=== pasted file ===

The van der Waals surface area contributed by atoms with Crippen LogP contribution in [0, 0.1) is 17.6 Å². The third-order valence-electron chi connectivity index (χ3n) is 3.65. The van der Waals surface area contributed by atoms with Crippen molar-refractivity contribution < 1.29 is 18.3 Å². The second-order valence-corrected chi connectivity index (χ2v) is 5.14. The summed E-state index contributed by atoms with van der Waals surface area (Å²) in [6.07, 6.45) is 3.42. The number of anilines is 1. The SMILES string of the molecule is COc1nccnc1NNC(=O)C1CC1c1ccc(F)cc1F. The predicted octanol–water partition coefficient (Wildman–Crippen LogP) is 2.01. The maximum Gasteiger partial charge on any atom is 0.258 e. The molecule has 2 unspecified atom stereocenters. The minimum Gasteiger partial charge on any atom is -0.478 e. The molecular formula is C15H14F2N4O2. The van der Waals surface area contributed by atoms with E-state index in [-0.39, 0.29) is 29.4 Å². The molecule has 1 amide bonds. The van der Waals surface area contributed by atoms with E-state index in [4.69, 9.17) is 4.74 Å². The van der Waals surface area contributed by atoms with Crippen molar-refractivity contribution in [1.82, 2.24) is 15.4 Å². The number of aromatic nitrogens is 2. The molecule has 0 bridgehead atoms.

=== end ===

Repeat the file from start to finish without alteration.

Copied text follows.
The van der Waals surface area contributed by atoms with Crippen LogP contribution in [0, 0.1) is 17.6 Å². The third-order valence-electron chi connectivity index (χ3n) is 3.65. The van der Waals surface area contributed by atoms with Crippen molar-refractivity contribution < 1.29 is 18.3 Å². The second-order valence-corrected chi connectivity index (χ2v) is 5.14. The summed E-state index contributed by atoms with van der Waals surface area (Å²) in [6.07, 6.45) is 3.42. The number of anilines is 1. The SMILES string of the molecule is COc1nccnc1NNC(=O)C1CC1c1ccc(F)cc1F. The predicted octanol–water partition coefficient (Wildman–Crippen LogP) is 2.01. The maximum Gasteiger partial charge on any atom is 0.258 e. The molecule has 2 unspecified atom stereocenters. The minimum Gasteiger partial charge on any atom is -0.478 e. The molecular formula is C15H14F2N4O2. The van der Waals surface area contributed by atoms with E-state index in [-0.39, 0.29) is 29.4 Å². The molecule has 1 amide bonds. The van der Waals surface area contributed by atoms with E-state index in [4.69, 9.17) is 4.74 Å². The van der Waals surface area contributed by atoms with Crippen molar-refractivity contribution in [1.82, 2.24) is 15.4 Å². The number of aromatic nitrogens is 2. The molecule has 0 bridgehead atoms.